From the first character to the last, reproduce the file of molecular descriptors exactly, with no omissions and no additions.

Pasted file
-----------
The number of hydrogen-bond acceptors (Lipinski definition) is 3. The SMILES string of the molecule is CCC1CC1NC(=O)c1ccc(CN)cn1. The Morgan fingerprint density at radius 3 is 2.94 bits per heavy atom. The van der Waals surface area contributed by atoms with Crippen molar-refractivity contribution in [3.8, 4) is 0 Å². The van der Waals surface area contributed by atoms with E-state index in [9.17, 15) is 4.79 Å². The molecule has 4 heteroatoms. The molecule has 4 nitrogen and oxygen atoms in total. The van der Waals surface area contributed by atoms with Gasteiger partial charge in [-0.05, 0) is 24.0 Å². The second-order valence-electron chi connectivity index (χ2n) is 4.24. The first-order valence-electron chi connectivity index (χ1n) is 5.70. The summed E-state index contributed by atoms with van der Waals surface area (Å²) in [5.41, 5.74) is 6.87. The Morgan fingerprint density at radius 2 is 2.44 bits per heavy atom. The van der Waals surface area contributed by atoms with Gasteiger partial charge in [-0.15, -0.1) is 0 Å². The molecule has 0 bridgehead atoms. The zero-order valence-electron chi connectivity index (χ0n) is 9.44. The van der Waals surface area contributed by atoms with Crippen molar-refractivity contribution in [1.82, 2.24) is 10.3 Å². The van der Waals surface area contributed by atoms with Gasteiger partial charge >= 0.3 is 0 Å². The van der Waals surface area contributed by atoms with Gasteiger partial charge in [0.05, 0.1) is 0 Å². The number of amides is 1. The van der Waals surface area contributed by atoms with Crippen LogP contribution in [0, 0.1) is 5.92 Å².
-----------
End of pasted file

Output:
The number of hydrogen-bond acceptors (Lipinski definition) is 3. The SMILES string of the molecule is CCC1CC1NC(=O)c1ccc(CN)cn1. The Morgan fingerprint density at radius 3 is 2.94 bits per heavy atom. The van der Waals surface area contributed by atoms with Crippen molar-refractivity contribution in [3.8, 4) is 0 Å². The van der Waals surface area contributed by atoms with E-state index in [9.17, 15) is 4.79 Å². The molecule has 4 heteroatoms. The molecule has 4 nitrogen and oxygen atoms in total. The van der Waals surface area contributed by atoms with Gasteiger partial charge in [-0.05, 0) is 24.0 Å². The second-order valence-electron chi connectivity index (χ2n) is 4.24. The first-order valence-electron chi connectivity index (χ1n) is 5.70. The summed E-state index contributed by atoms with van der Waals surface area (Å²) in [5.41, 5.74) is 6.87. The Morgan fingerprint density at radius 2 is 2.44 bits per heavy atom. The van der Waals surface area contributed by atoms with Gasteiger partial charge in [-0.15, -0.1) is 0 Å². The molecule has 0 bridgehead atoms. The zero-order valence-electron chi connectivity index (χ0n) is 9.44. The van der Waals surface area contributed by atoms with Crippen molar-refractivity contribution in [1.82, 2.24) is 10.3 Å². The van der Waals surface area contributed by atoms with Gasteiger partial charge >= 0.3 is 0 Å². The van der Waals surface area contributed by atoms with Gasteiger partial charge in [0.05, 0.1) is 0 Å². The number of amides is 1. The van der Waals surface area contributed by atoms with Crippen LogP contribution in [0, 0.1) is 5.92 Å².